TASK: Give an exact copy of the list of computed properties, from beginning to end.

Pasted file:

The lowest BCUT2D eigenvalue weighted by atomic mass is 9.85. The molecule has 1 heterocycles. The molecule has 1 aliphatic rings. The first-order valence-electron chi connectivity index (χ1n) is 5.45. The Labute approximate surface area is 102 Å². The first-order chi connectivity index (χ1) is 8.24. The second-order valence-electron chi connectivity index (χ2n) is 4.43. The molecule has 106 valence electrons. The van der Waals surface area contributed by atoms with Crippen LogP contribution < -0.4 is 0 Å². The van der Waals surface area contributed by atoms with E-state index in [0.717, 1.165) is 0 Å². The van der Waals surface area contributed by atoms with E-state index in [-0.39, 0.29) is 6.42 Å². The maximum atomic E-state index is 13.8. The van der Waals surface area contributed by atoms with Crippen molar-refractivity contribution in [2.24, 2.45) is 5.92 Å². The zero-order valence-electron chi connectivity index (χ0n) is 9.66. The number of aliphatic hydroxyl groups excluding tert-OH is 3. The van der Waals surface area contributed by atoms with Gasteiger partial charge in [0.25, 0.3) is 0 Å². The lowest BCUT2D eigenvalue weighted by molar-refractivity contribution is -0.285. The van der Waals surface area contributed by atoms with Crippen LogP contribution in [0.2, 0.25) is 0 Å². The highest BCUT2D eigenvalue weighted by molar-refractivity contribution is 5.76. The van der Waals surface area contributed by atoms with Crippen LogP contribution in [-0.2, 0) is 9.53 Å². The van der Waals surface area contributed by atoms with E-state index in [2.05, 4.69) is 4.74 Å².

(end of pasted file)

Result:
The lowest BCUT2D eigenvalue weighted by atomic mass is 9.85. The molecule has 1 heterocycles. The molecule has 1 aliphatic rings. The first-order valence-electron chi connectivity index (χ1n) is 5.45. The Labute approximate surface area is 102 Å². The first-order chi connectivity index (χ1) is 8.24. The second-order valence-electron chi connectivity index (χ2n) is 4.43. The molecule has 106 valence electrons. The van der Waals surface area contributed by atoms with Crippen LogP contribution < -0.4 is 0 Å². The van der Waals surface area contributed by atoms with E-state index in [0.717, 1.165) is 0 Å². The van der Waals surface area contributed by atoms with E-state index in [-0.39, 0.29) is 6.42 Å². The maximum atomic E-state index is 13.8. The van der Waals surface area contributed by atoms with Crippen molar-refractivity contribution in [2.24, 2.45) is 5.92 Å². The zero-order valence-electron chi connectivity index (χ0n) is 9.66. The number of aliphatic hydroxyl groups excluding tert-OH is 3. The van der Waals surface area contributed by atoms with Gasteiger partial charge in [0.25, 0.3) is 0 Å². The lowest BCUT2D eigenvalue weighted by molar-refractivity contribution is -0.285. The van der Waals surface area contributed by atoms with Crippen LogP contribution in [0.2, 0.25) is 0 Å². The highest BCUT2D eigenvalue weighted by molar-refractivity contribution is 5.76. The van der Waals surface area contributed by atoms with Crippen LogP contribution in [-0.2, 0) is 9.53 Å². The van der Waals surface area contributed by atoms with E-state index in [2.05, 4.69) is 4.74 Å².